Giddings’ partner of about two-and-a-half years is Ian Magill, 40, a Sydney-born pharmacist who grew up in Queensland and settled in Tasmania 12 years ago. He owns a pharmacy at Geeveston and a health-food shop at Huonville. The pair first crossed paths at a public meeting when Giddings’ Labor government was still in power. Magill spoke out at the meeting against a health policy that affected the availability of certain medications and he remembers rolling his eyes at the typical politicians’ response Giddings provided. She, on the other hand, was impressed. “I remember him being quite feisty with me and thinking, ‘Oh, you’re quite nice, I quite like you’,” Giddings says. “But he was married and I saw the wedding ring and thought, ‘Oh well, you’re out of bounds’.”
While premier, Giddings gave up on finding love. “I did have a relationship while I was premier and it wasn’t easy because if you go out for dinner everybody’s looking at you,” she says. “When my partner at the time came to a film opening with me and ended up in the paper with the headline ‘Who’s Lara Giddings’ man?’ I think that was very difficult for him to deal with,” she says. “When that relationship broke down I guess I gave up on even trying to look for a partner.”
When she and Magill met again, brought together by a shared passion for legalising medicinal cannabis, his marriage had ended. Giddings, as a shadow minister, had relatively more time on her hands and was less in the spotlight. Her electorate officer played the role of “wing woman” and lined up a date. “I got off a plane from China to a text message to say, ‘I’ve found you this really gorgeous, intelligent, single, handsome pharmacist, would you like to have lunch with him on Wednesday?’” Giddings says.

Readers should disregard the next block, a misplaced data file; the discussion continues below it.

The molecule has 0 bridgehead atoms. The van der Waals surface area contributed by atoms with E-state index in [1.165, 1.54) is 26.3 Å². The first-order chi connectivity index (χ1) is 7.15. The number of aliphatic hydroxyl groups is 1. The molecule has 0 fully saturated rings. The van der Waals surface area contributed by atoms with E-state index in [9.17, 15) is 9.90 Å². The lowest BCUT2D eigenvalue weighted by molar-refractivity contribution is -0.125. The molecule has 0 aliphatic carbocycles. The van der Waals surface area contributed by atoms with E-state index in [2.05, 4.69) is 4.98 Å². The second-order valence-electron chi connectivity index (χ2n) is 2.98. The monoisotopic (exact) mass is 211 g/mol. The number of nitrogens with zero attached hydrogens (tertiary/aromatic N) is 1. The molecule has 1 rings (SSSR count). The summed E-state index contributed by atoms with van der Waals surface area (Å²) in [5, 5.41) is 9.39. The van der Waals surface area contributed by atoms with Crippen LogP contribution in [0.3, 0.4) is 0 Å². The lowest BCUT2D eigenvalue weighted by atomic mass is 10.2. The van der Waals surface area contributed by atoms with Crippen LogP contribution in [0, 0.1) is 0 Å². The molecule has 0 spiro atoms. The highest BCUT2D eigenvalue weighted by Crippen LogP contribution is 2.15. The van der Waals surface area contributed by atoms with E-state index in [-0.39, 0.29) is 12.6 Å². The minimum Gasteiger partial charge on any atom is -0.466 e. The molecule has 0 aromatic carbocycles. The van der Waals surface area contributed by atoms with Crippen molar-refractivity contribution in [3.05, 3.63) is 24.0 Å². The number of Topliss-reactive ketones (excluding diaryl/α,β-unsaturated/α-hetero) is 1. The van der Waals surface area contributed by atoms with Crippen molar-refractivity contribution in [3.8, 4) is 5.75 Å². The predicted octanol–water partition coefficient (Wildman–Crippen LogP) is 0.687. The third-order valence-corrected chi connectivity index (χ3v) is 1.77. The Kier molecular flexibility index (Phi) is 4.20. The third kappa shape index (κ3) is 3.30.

Whether this lunch was their first date is a point of friendly contention between Giddings and Magill. In fact, he jokes that they “painfully agree on almost everything – except the number of dates we’ve had”. In his view it was not a date because they were “chaperoned” by the matchmaking staffer (“She knew I would bolt if she didn’t come along,” Giddings says).
However, he did arrive with half a dozen red roses. “It’s difficult meeting a person who is strong and probably knows everything about everything,” Magill says. “So I went to the florist and said, ‘I need some roses, but I don’t want it to be a romantic gesture’. The florist just looked at me and laughed.”
The Centrepoint florist who armed Magill with six “nonromantic” red roses no doubt played a role in how swiftly the relationship moved. As Giddings says, when you are over 40 and keen to have a baby, there is no time to play hard to get. “He hadn’t even got back to his truck (after the lunch) before I texted him ‘I’m free Friday night if you are’” she says.
For Magill, this baby will be number five. He has nine-year-old twin boys, Oliver and Christopher (Kiki), Ginger, 6, and Jaxson, 2. The older children live with their mother in Victoria, while Magill and Giddings have Jaxson every other week.
“I think it’s amazing,” says Magill of his soon-to-be-extended family. “It was pretty much from our first date that we talked about it (trying for a baby) which is a bit strange.”
To clarify, it was over dinner at Mures Upper Deck, not the chaperoned lunch meeting, when Giddings spoke of her regret at not having children.